Learning from this inspiring experience READ conducted subsequent training on ‘Content Packaging' from May 7th - May 13th 2007. Eighteen participants from ten rural libraries across Nepal participated in the training. This type of training is new for community library and READ Nepal itself. I observed the turning point of community libraries in terms of content creation and distribution media. I started to realise the dynamic and social potential that libraries have in communities in Nepal. I was actively involved in the discussions around what kinds of social issues that we should make into content and these tended to stem from wider issues around poverty in the community. We enthusiastically discussed many issues including; children's welfare, gender and participation, social roles, property rights, domestic violence, women's health, caste discrimination, traditional thinking as social barriers, and social domination.

Observations

The above cases illustrate how local people are integral to creating, editing and producing the community media programmes. Community involvement in local media relies on continued support from community volunteers who are fundamental to the continuation of the programmes. Community involvement in media opens up a range of questions including; whose voice is heard, what is it that sustains community involvement and what are the challenges inherent in keeping community media relevant and connected to communities?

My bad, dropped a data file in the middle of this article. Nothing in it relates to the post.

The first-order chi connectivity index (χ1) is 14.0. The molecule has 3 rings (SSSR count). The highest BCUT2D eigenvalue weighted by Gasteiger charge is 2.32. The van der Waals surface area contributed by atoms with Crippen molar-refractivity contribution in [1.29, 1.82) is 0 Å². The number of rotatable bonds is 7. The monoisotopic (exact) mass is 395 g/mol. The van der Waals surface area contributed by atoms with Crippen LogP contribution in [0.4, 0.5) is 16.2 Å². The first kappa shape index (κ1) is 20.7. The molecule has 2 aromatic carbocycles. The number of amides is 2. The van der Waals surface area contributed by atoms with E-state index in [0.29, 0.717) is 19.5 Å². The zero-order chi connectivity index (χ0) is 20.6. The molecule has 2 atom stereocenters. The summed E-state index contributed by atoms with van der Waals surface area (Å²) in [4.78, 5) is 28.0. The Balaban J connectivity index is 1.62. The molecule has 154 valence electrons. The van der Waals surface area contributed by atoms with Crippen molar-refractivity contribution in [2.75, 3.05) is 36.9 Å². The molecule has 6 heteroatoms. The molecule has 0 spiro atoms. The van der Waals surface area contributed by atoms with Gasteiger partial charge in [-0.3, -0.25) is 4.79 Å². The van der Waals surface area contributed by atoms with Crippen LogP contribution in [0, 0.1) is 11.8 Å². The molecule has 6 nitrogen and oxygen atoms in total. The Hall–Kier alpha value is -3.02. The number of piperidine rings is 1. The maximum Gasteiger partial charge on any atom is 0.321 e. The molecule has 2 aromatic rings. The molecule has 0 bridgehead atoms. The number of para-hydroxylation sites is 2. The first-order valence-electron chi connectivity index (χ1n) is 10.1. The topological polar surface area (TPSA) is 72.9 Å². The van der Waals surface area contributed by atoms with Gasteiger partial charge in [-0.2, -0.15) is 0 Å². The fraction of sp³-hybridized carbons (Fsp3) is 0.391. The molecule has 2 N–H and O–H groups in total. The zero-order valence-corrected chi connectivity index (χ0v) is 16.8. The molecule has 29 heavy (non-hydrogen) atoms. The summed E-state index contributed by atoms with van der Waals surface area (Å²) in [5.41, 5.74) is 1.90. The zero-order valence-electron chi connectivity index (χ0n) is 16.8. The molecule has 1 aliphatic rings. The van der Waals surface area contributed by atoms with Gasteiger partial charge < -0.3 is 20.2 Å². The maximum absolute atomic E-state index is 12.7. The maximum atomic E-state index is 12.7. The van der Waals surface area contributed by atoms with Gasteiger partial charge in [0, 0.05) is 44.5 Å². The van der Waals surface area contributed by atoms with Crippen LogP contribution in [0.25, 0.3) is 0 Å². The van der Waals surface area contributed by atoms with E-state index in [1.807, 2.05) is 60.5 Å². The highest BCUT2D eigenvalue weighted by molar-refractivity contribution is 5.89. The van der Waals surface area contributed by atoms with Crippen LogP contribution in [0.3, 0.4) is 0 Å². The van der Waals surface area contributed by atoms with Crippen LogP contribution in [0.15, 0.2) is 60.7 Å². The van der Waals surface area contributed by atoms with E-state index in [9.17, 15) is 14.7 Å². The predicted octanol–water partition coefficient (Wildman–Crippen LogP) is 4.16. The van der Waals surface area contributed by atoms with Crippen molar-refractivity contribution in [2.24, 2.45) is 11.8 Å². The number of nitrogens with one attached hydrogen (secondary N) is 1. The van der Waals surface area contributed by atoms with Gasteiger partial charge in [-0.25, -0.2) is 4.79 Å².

Deepak's case study of Teaching by Radio demonstrates a group of local teachers offering more than four hours a week to help young students pass their school exams. The students respond to the teachers' enthusiasm and participate by phoning in and asking questions. Through this interactive process the radio becomes an unofficial social educator.

The teachers are able to earn money through offering their skills as private tutors. Instead they are involved in the programme based on a community sense of responsibility. This volunteerism, as a premise for social involvement, is also seen in the teams who produce Hamro Lumbini and TV Browsing. Both of these programmes rely heavily on their volunteers and the work is time consuming. It is highly doubtful whether the programmes could function without their ongoing support.

The example of libraries moving towards digital content and distribution redefines the social role of community libraries in Nepal. The use of digital stories blurs the division between those who use the library and read books and those who feel excluded due to their illiteracy. The use of new technologies also raises challenges in rural communities. In some cases local people in the community mistrust technology. TV Browsing for example often utilises a lot of English language content, as Nepali language internet content is limited. Most local people do not read English and have difficulty relating to the internet content as a result. The internet as a new technology is itself seen as foreign due to its content. Until local people feel more comfortable with the technology or perceive it to be relevant to their immediate lives, the local ‘experts' will continue to be called on to validate the research. These are ‘intermediaries' between the information available through new media and local people (James: 2004).